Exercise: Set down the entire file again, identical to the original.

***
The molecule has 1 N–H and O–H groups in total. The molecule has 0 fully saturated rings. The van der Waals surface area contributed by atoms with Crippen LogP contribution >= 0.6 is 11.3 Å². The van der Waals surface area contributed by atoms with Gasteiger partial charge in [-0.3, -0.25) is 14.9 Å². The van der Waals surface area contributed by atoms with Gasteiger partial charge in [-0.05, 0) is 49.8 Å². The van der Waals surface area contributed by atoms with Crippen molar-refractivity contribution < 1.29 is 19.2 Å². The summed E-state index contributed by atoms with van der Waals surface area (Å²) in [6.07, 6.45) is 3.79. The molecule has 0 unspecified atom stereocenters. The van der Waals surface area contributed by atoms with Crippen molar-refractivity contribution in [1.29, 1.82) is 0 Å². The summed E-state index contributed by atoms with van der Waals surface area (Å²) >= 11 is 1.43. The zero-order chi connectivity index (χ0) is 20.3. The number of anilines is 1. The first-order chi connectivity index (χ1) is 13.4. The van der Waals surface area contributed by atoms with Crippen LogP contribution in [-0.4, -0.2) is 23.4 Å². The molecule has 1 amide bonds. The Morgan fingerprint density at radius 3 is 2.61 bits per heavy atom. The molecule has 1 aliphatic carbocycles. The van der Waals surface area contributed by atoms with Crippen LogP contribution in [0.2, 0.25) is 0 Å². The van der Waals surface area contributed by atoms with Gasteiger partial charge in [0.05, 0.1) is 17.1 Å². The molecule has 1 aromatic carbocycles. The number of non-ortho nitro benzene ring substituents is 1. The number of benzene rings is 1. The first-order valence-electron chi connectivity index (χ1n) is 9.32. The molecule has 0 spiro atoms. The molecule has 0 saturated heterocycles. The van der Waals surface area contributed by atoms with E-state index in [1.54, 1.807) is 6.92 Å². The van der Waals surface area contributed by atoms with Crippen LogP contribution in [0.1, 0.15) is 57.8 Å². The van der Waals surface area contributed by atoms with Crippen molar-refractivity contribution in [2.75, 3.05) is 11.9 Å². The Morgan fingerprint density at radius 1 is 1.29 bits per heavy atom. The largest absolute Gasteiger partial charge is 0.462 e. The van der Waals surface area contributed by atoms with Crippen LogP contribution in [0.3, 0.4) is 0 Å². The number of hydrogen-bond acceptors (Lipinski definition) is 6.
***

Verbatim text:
The molecule has 1 N–H and O–H groups in total. The molecule has 0 fully saturated rings. The van der Waals surface area contributed by atoms with Crippen LogP contribution >= 0.6 is 11.3 Å². The van der Waals surface area contributed by atoms with Gasteiger partial charge in [-0.3, -0.25) is 14.9 Å². The van der Waals surface area contributed by atoms with Gasteiger partial charge in [-0.05, 0) is 49.8 Å². The van der Waals surface area contributed by atoms with Crippen molar-refractivity contribution < 1.29 is 19.2 Å². The summed E-state index contributed by atoms with van der Waals surface area (Å²) in [6.07, 6.45) is 3.79. The molecule has 0 unspecified atom stereocenters. The van der Waals surface area contributed by atoms with Crippen molar-refractivity contribution in [1.29, 1.82) is 0 Å². The summed E-state index contributed by atoms with van der Waals surface area (Å²) >= 11 is 1.43. The zero-order chi connectivity index (χ0) is 20.3. The number of anilines is 1. The first-order chi connectivity index (χ1) is 13.4. The van der Waals surface area contributed by atoms with Crippen LogP contribution in [-0.4, -0.2) is 23.4 Å². The molecule has 1 amide bonds. The Morgan fingerprint density at radius 3 is 2.61 bits per heavy atom. The molecule has 1 aliphatic carbocycles. The van der Waals surface area contributed by atoms with Crippen LogP contribution in [0.2, 0.25) is 0 Å². The van der Waals surface area contributed by atoms with Gasteiger partial charge in [0.05, 0.1) is 17.1 Å². The molecule has 1 aromatic carbocycles. The number of non-ortho nitro benzene ring substituents is 1. The number of benzene rings is 1. The first-order valence-electron chi connectivity index (χ1n) is 9.32. The molecule has 0 spiro atoms. The molecule has 0 saturated heterocycles. The van der Waals surface area contributed by atoms with E-state index in [1.54, 1.807) is 6.92 Å². The van der Waals surface area contributed by atoms with Crippen LogP contribution in [0.1, 0.15) is 57.8 Å². The van der Waals surface area contributed by atoms with Crippen molar-refractivity contribution in [2.75, 3.05) is 11.9 Å². The Morgan fingerprint density at radius 1 is 1.29 bits per heavy atom. The largest absolute Gasteiger partial charge is 0.462 e. The van der Waals surface area contributed by atoms with Crippen LogP contribution in [0.3, 0.4) is 0 Å². The number of hydrogen-bond acceptors (Lipinski definition) is 6.